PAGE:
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Thursday, September 20, 2012


Well, oil is still pressured downwards. Always start with the bright side. 

Initial Claims, US: This week's headline of 382K is exactly the same as last week's headline of 382K, but that was revised upward to 385K. The moving 4-week average therefore comes up to 377,750. Not good news, but continuing claims are not piling up yet. 

It's worth noting that recessions don't start with rising layoffs. The initiation is generally marked by a dropoff in new job creation. We seem to be in that mode right now. 

PMIs. I don't want to dwell on this unpleasantness, but Euro PMI is quite depressing with a composite output index of 45.9. Germany did better, France did much worse with a kind of shocking composite output index of 44.1. Although Germany did better, the strength (50.6) was in the services sector, and outstanding work for services dropped hard, so Q4 doesn't look that good there either. Employment is trending downwards everywhere now. These are preliminary for September. The takeaway is that the recession in Europe deepened in the third quarter, and unfortunately appears to be getting worse just in time for the fourth quarter - a fact which just cannot make anyone happy. 

China: Output index at 47 (manufacturing). Stocks of finished goods still expanding. Slowdown will continue into the next quarter.

US (manufacturing): A modest expansion, but output index is lower, new export orders declined faster, and in this month's report, backlogs of work changed direction to contract at 48.9. So while this is much less unpleasant than the Euro version, it's not what you want to see on your plate. There has been a difference between the contraction/expansion summer levels between ISM and Markit, with Markit being the more positive. Declining industrial production in August may indicate that ISM is the more accurate at the moment. They appear to be converging.

Philly Fed survey up this morning - Empire was a negative surprise this week, so maybe Philly Fed will look better.

I'm not sure what the heck happened in France. A manufacturing output index of 39.6 is almost incredible. Maybe there were strikes I missed. We certainly can kiss Q4 goodbye in Europe. In the US we are still in slow sag mode.The US economy has mono; the European economy has a whopping case of flu with respiratory complications.

In the meantime, the international peace and amity explosion is very impressive.

Well, Philly Fed is something of a disappointment. The headline looks a lot better, at only -1.9. But shipments fell to -21.2, a big drop. Unfilled orders continued their drop. However inventories are declining, so maybe we are closer to stabilization. After five negative months, we should be getting closer to that point. Employment at -7.3 and the average workweek is still contracting also. One of the special questions was on Q4 production expectations, which was as negative as Q3 production reports. The six month outlook is getting better, but that may not mean much if a negative quarter is expected first. 47/35 (negative) in Q3 vs 45/32 (negative) in Q4 doesn't exactly provide a vista of hope.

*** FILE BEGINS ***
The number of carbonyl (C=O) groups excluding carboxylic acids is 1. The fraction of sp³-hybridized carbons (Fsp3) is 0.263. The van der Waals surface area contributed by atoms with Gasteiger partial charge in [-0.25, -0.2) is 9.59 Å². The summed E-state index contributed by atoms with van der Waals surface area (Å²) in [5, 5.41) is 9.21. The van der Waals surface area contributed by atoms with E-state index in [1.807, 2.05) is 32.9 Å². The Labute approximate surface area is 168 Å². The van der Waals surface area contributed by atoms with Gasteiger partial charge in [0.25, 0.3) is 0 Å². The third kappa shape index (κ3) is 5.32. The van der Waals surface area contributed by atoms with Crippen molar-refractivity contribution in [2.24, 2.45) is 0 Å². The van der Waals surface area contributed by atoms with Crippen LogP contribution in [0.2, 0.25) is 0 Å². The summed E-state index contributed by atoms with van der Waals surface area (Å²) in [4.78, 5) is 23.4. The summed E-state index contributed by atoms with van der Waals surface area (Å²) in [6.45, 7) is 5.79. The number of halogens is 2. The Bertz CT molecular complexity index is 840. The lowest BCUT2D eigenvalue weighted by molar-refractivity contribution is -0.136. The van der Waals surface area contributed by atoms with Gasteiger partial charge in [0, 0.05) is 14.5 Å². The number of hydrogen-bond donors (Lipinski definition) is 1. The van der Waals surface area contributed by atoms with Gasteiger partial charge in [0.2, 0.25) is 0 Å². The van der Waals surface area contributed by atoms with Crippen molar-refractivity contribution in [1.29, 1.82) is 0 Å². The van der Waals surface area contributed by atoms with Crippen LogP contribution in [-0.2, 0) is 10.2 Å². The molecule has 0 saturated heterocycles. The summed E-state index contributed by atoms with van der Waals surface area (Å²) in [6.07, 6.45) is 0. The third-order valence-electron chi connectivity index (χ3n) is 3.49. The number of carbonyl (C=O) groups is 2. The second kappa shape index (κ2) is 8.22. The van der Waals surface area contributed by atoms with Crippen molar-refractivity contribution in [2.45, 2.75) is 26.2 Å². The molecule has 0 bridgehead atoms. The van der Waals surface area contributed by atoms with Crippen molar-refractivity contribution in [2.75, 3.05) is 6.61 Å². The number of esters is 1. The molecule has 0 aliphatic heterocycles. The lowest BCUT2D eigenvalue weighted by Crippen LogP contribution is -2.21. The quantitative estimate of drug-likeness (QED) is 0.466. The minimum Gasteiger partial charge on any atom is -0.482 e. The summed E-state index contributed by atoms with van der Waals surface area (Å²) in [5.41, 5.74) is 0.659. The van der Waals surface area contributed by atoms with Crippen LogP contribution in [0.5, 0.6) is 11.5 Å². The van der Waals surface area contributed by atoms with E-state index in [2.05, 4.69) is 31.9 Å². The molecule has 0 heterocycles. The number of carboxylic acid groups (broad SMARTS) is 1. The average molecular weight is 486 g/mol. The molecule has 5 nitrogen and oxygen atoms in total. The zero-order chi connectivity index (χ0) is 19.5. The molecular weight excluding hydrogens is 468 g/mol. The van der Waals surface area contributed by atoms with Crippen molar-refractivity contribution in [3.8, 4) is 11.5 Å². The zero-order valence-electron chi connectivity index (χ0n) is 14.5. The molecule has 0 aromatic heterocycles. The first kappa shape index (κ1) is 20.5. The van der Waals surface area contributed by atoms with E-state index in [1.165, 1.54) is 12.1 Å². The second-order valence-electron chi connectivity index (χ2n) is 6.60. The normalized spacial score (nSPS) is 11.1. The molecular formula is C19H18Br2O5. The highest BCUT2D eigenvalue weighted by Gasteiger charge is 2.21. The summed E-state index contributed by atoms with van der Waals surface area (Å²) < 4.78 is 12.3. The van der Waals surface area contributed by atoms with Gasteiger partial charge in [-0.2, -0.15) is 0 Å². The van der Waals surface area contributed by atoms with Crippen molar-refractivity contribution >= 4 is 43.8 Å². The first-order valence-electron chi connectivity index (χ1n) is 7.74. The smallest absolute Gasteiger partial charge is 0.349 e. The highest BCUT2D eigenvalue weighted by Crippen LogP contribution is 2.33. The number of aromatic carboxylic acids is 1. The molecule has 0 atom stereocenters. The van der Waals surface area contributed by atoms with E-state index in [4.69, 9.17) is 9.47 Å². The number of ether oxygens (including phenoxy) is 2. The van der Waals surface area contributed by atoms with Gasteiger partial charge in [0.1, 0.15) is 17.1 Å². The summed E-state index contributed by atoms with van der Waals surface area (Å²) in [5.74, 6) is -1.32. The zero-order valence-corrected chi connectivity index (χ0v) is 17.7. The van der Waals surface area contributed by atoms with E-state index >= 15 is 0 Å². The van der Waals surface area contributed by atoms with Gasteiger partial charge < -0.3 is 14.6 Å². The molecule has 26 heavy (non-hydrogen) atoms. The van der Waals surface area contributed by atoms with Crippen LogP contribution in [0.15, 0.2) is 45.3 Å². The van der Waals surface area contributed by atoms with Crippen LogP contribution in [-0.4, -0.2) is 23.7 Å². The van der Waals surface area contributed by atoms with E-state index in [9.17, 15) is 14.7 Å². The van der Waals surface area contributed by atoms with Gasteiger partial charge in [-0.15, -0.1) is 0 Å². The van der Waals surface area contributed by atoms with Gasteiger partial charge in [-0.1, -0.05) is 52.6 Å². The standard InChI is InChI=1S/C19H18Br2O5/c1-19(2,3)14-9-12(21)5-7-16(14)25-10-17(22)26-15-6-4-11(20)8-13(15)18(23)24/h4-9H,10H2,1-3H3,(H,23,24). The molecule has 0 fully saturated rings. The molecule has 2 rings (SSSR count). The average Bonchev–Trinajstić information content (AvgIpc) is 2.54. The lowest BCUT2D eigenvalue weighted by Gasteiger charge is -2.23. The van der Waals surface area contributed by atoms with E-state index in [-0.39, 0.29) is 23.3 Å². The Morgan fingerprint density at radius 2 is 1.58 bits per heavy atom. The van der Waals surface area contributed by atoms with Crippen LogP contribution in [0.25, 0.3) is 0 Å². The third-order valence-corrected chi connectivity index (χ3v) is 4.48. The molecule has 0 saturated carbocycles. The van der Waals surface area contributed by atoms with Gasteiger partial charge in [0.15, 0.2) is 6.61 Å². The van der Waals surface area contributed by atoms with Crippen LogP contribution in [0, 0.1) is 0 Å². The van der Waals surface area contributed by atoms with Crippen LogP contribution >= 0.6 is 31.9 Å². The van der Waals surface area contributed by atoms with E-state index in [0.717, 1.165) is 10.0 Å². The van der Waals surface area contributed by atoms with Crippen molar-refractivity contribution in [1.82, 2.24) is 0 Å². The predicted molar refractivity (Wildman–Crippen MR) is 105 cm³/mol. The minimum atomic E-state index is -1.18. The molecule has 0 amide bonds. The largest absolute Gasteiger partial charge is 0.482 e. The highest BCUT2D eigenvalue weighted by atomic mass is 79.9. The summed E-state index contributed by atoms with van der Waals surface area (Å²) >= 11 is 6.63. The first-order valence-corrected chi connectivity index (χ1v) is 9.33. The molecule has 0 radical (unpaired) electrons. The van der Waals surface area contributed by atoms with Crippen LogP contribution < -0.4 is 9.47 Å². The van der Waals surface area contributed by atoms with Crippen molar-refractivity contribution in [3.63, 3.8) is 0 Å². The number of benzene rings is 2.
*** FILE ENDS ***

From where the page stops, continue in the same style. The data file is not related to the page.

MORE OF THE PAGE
Initial claims are drifting deep into exponential trend failure territory.

There is still a chance that the trend can un-fail, but I'm not holding my breath. Sigh.
Regarding "Peace and amity" and the Chinese Audi dealership with a banner stating that "Japanese must be killed" ...

Is there sufficient "free speech" in China that we could interpret the banner as "just a disgruntled individual", or is this DEFINITELY at the behest of The Authorities (in which case I'd say it's "Look! Squirrel! Pay no attention to the economic crash!!!")?
A_Nonny - this is definitely not a governmental thing, and is probably the act of employees at the local dealership. The company is a joint venture with Audi, and the employees are probably afraid the Chinese people would think the cars were Japanese and so they would lose sales.

It's been reported that some drivers are afraid to use their Japanese cars in China for fear of attack or vandalism.
Mark - I don't think there's any chance the trend will reverse quickly. I think it will slowly grow worse, but only very slowly.

That would certainly be consistent with stagnation.

Or should I say donnerstagnation?
It will grow slowly worse until it doesn't. At which point rapidly returns the menu. Better doesn't enter into it, because right now is as good as it gets in the new normal.

Ah well, on the plus side I've gone from being part of U-6 to being excessively busy for the next two months. Got to get the equipment built before the rules change again, you know.
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